[zeromq-dev] Comment on ZRE spec flaw
breese at mail1.stofanet.dk
Sat Feb 23 11:56:57 CET 2013
On 2013-02-21 16:07, Pieter Hintjens wrote:
> How does peer A know that peer B is going to beacon for it? What's the
> cost of setting this coordination up in terms of complexity and
> network overhead and what savings do you make?
There is no need for explicit coordination. Everything can be handled
using local rules.
Initially B does not know anything about A and vice versa. A will beacon
about itself, and B will beacon about itself. Afterwards they know each
other. Peer A does not know in advance that peer B is going to beacon
for it, and it does not need to. Instead, when A beacons about itself,
it includes information about B. B notices that the beacon from A
contains information about B, and B may therefore omit its own beacon
since everybody has just been informed about its presence. If B decides
to beacon about itself anyways, then that is just fine (this is just a
missed optimization opportunity.)
What is left, is to figure out how to detect that B has disappeared, as
A is beaconing on its behalf.
There are several possibilities:
1. Specify that A can only beacon about B within a given time period or
N number of beacons.
2. Introduce a disappearance beacon. If peer C wants to use B, C will
detect that B has gone (this is a normal scenario under any
circumstances), and can therefore beacon a "B has gone" event. Such
an event is also useful for B to beacon if it is about to shut down.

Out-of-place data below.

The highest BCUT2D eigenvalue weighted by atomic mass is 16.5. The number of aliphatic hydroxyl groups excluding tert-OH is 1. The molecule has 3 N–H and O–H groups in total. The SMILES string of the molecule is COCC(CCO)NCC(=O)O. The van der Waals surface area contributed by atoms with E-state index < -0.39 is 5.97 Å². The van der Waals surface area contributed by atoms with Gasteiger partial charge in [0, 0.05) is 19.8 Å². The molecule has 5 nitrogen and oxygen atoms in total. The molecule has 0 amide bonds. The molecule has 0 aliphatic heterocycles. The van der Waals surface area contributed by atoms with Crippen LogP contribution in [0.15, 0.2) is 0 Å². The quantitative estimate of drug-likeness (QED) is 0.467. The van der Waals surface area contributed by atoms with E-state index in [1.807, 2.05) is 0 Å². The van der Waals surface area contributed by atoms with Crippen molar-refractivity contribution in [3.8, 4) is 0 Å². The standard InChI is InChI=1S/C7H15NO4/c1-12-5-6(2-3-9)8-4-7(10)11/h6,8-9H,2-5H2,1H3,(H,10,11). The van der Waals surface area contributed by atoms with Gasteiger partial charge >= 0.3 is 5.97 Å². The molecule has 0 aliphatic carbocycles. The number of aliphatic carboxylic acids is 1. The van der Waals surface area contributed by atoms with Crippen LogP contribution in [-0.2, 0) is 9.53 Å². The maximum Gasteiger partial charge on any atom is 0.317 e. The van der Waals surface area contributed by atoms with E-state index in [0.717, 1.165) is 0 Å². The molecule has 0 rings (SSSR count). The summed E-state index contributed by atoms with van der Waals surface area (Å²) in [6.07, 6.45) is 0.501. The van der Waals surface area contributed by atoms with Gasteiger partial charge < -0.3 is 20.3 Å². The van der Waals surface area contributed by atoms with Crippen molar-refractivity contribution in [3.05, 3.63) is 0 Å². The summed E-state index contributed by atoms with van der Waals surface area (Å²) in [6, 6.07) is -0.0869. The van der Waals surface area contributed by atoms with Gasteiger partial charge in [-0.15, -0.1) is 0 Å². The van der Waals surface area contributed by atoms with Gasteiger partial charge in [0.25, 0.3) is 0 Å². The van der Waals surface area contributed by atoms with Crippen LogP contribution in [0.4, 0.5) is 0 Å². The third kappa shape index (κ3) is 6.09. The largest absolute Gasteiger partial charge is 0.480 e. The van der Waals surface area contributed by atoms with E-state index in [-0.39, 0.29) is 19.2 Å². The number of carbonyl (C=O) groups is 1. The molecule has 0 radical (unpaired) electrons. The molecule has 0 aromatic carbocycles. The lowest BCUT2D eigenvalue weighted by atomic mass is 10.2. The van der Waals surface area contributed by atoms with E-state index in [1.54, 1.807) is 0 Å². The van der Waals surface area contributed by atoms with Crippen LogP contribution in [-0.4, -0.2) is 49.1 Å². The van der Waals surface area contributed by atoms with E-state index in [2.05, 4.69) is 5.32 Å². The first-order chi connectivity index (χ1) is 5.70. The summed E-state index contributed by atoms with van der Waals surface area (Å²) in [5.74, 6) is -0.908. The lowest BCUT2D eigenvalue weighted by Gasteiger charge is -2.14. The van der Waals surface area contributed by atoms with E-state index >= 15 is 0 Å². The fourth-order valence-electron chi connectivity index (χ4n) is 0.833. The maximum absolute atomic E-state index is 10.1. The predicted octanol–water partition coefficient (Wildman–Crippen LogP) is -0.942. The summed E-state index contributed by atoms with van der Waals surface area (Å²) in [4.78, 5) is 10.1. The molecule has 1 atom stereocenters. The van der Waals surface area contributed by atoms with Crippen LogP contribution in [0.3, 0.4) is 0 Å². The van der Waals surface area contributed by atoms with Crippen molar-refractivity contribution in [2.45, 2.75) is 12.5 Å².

3. Zyre already has a heartbeat mechanism (or at least it is referred
to in the "Interconnect Model" section) and once A detects the
disappearance of B, it will omit it from its beacons.
>>> If the beacon not only contains information about the sending node, but
>>> also the peers that the sender is aware of, then those peers do not
>>> need to broadcast themselves, thus saving network traffic.
>> Not true on WiFi.
Can you elaborate?
The idea I presented is to piggy-back as much information into the UDP
package that you are going to send anyways, whereby we can avoid other
host from sending their UDP package. I fail to see how this could not
work on WiFi.
I should stress that the above is just a suggestion to improve
scalability. You can take it or leave it. I have no strong feeling for
A more important issue is that if you intend this discovery protocol to
be used by other 0MQ project than Zyre, then we need the ability to add
meta-data (attributes/properties) to the beacons. All other discovery
protocols have this, and it is very useful. This is typically used to
convey information such as lease times, MAC addresses, and security
keys. A simple list of key-value pairs will suffice.
Also consider introducing a type field into the beacons. For instance,
one for appearance, another for disapparance, and possibly one for
querying the neighbourhood (like the SSDP M-SEARCH).
Oh, and perhaps a protocol/service identifier too. This can be used to
distinguish if the peer supports Zyre or something else.
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